Imagine an ideal sales world: Researchers find a perfect lead, and SDRs make contact and set an appointment, right?
Sounds great, but that’s not how it always works. There are lots of things that can go wrong. Your lead (aka: human being) could be mad, busy, tired, and therefore won’t accept your sales pitch. It is called a sales objection.
Sales objections are reasons provided by a potential customer to a sales representative to avoid a purchase, meeting, or future communication. However, a sales objection isn’t necessarily a hard “no.” It can be an obstacle you need to overcome.
If your sales reps gave up whenever someone was unsure about your service, your pipeline would be empty. That’s why you need an objection handling strategy.
SDRs at CIENCE go through hundreds of phone and email contacts with leads every week. Here we’ve gathered and categorized the most common sales objections and reply-handling examples so that you can turn barriers into open doors.
3 Steps for Handling Sales Objections
Whether an SDR is overcoming objections in phone sales or via emails, these three steps are crucial to reply handling:
Being attentive is essential to make a lead feel heard and gives you an understanding of the person on the other side of a conversation. While you listen, you may get a chance to catch an objection before it even presents itself.
If it’s a phone call, wait until the person stops talking. Afterward, use the active listening techniques that include repeating some sentences after the lead and phrases like “I hear you.” Repeating them will ensure that you understood the objection and the mood of a speaker correctly.
While you do that, you have time to prepare your answer.
Pro tip: Make sure you accept the answer first. So start with saying: “Thank you for your answer/feedback.”
While you listen and exchange the first few phrases, you should categorize the objection.
First, ask yourself: “Is this an objection or a rejection?” Listen to the tone of the voice or the wording of the response. If it’s a rejection, there’s a chance that your lead was wrongly qualified.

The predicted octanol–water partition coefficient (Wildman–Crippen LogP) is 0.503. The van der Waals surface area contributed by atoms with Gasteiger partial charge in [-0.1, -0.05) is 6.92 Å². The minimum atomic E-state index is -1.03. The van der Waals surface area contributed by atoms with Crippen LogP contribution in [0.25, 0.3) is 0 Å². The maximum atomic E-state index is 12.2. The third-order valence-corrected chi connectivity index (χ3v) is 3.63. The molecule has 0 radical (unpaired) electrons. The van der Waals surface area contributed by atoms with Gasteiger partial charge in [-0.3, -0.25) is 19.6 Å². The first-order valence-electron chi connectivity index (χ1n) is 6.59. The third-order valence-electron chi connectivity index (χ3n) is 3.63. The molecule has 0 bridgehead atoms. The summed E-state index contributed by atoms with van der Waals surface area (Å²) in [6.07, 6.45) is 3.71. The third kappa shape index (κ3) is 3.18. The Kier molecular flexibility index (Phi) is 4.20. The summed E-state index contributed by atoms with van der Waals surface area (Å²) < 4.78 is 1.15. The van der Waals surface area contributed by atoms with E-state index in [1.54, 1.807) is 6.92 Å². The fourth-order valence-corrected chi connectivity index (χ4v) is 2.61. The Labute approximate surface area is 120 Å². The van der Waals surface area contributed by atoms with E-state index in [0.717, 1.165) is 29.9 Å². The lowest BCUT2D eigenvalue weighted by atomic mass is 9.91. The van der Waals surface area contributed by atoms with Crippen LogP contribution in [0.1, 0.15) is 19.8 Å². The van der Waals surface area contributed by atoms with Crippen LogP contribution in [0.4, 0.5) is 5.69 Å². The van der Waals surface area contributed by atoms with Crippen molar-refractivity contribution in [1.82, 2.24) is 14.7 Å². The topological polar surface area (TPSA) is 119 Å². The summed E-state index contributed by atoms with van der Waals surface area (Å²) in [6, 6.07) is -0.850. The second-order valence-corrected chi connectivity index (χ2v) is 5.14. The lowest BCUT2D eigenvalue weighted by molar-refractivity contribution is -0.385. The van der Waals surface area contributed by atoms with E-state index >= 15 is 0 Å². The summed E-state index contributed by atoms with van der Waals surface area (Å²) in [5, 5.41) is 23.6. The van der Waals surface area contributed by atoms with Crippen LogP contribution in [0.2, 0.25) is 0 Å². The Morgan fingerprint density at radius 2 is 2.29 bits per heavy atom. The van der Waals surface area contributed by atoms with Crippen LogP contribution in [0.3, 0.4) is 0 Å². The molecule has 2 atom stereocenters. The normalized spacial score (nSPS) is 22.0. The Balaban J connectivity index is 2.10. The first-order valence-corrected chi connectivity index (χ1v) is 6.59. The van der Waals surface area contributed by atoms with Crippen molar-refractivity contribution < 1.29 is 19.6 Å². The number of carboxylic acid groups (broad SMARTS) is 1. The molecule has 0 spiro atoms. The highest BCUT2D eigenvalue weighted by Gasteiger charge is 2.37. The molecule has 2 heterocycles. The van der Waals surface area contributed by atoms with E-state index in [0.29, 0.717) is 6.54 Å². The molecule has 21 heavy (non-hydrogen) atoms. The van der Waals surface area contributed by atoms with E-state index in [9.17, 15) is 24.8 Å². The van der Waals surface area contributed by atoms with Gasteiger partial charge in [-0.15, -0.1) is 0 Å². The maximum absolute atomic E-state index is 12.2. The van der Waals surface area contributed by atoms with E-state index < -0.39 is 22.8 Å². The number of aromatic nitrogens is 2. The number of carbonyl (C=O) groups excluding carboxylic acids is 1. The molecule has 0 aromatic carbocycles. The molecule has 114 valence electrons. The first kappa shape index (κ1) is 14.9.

A brush-off usually doesn’t have a back-up story, and with an excellent reply-handling strategy, it can be overturned from a sales objection into a sales conversation.
The actual response should be respectful and informative. Remember, you are here to help with the pain points of your potential customer.
State that their concerns and problems are valid, and if you can, offer a solution.
Pro tip: Always stay calm, even if a lead is a bit edgy or aggressive. If you had a stressful conversation, take a minute break and a deep breath. It happens, but it doesn’t define the job.
Types of Common Sales Objections
Every SDR you hire should be trained to handle sales objections, and while some of those require creativity, you may want to create scripts and canned responses. Whether it’s an email or a call, a document with common sales objections and answers will make the work easier.
Four types of the most common objections are based on the lack of money, time, need, or credibility.
Spoiler alert: The value of your services is always an essential selling point—use it.
Lack of money
Objection 1 – “The price is too high.”
It is the most common sales objection you’ll hear because sales purchases usually come with some financial risks. To overcome this, you have to shift the conversation toward the value of your services.
Show that the price tag can be justified by your service’s benefits and all the challenges it can solve.
It can look like this:
Objection 2 – “We are in the middle of budgeting.”
Here is another money-related sales objection: ”We don’t have any budget left this year.”